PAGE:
, , , , , , , , , , , , , , , , , ,

Kolesse practices taking up as little space in the world as possible, folding herself into impossible corners so as to not interfere with others' needs. photo by Elen Awalom

Kolesse practices taking up as little space in the world as possible, folding herself into impossible corners so as to not interfere with others’ expectations of who she is.
photo by Elen Awalom

“Mommy says I was born in Sin. I ask her when can we go back there. She says, ‘look around,’ that we ain’t never left. I climb into the big window seat to look outside at what must be Sin, but all I see is Old Buster, the carpenter. His mouth has holes where teeth should be. My grandmother laughs at something he says. She is rocking on the creaky porch swing that somehow stays together under her wide bottom pushing through the slats. Grandma tells me she ‘don’t want no mess’ from me when I go out there and ask them if they were born in Sin too. I hope the swing that Grandaddy carved don’t break ‘cuz he dead and won’t be able to make us no new one. I don’t say this out loud though.

I beg Mommy to show me where Sin is. She say I ain’t look hard enough, then mumbles something after she swallows the pink pill. Her words sound mashed up like she got rocks in her mouth. I want to give her a kiss, but she is already hiding under the covers again. I open her curtains. She sleeps all day and never goes outside. So it’s my job to ‘bring her some sun,’ Grandma says.

When I have to shuck the peas for dinner, and while Grandma has the slippery chicken in her hands, I ask her if I was really born in Sin. She say I was born at a place so close to Sin that it might as well be called that. I ask her if it’s far, and she just stamp on her swollen foot and wave slimy chicken innards in my face. Say she “don’t wanna hear no more about Sin,” and I betta be a good girl so I don’t have to go there no time soon. I still don’t understand. But I know to leave it alone for today. Ms. Sadie, Grandma’s neighbor probably knows where Sin is. I’ll ask her. After dinner I am sent to bed to wonder about Sin alone. And how come I could be born somewhere that don’t nobody wanna go.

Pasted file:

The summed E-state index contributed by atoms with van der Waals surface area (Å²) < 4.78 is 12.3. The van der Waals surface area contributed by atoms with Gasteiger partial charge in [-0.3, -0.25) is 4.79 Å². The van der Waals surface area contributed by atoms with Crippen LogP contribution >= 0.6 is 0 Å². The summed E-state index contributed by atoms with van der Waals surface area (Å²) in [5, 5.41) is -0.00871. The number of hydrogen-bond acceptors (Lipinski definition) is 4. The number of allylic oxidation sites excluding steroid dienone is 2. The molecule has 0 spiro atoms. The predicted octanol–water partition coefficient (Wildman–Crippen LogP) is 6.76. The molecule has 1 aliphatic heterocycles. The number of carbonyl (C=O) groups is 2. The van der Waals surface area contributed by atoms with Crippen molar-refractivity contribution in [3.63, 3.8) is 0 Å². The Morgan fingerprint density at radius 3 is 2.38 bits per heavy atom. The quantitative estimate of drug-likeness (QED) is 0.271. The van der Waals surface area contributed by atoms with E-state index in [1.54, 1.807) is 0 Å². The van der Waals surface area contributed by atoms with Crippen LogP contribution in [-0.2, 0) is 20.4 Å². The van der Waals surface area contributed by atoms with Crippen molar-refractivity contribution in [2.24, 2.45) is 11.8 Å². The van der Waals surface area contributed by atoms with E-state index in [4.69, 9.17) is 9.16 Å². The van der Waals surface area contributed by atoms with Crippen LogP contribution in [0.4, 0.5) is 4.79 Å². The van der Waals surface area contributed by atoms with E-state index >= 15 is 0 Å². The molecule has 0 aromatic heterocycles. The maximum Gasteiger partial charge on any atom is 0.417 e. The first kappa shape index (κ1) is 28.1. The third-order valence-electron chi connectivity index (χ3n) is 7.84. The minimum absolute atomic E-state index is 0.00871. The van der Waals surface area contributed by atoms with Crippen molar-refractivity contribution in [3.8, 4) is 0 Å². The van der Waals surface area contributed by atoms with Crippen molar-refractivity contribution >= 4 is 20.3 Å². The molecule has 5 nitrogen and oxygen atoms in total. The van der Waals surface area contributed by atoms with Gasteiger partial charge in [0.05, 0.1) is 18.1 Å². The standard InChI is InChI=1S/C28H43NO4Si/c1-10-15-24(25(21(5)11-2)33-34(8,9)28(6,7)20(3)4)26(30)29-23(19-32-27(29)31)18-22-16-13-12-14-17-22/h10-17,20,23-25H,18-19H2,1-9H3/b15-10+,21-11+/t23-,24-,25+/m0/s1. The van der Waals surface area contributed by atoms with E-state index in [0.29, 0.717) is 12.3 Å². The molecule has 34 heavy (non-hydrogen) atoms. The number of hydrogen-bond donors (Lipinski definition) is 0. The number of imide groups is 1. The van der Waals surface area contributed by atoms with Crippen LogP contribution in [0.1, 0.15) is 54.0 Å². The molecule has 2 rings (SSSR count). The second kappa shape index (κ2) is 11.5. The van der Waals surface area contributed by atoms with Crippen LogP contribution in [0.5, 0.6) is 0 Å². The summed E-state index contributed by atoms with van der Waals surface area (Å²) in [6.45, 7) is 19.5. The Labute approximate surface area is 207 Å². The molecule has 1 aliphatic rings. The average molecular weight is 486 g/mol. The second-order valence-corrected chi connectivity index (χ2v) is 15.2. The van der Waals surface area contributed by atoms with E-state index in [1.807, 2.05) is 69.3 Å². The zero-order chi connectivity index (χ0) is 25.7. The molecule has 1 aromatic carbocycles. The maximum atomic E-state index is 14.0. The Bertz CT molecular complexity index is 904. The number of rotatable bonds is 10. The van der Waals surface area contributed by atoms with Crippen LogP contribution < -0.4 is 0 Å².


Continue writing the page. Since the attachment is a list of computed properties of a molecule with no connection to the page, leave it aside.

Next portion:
The sounds I hear coming from Mommy’s room in the middle of the night are scary. Grandma has told me to never come down the hall. If I got to pee, use the pot. If I got to boo boo, hold it ’til morning. At night she takes care of my Mommy just fine by herself and I’d be in the way. Grandma says cover my ears so I don’t hear my mother swearing. But I never do. I like to listen to the noises. Grunts like a pig, squealing, moaning, banging, and then the singing. Always the same song from Grandma right before the house is all quiet again. I call these sounds the Night Song. And I listen for every part every night. Makes me feel like I’m part of her madness too.” ~~ Kolesse, at six years old, patterns her own identity and freedoms around the limitations of womanhood that she learns from her mother, Bessie, and her grandmother, Flora.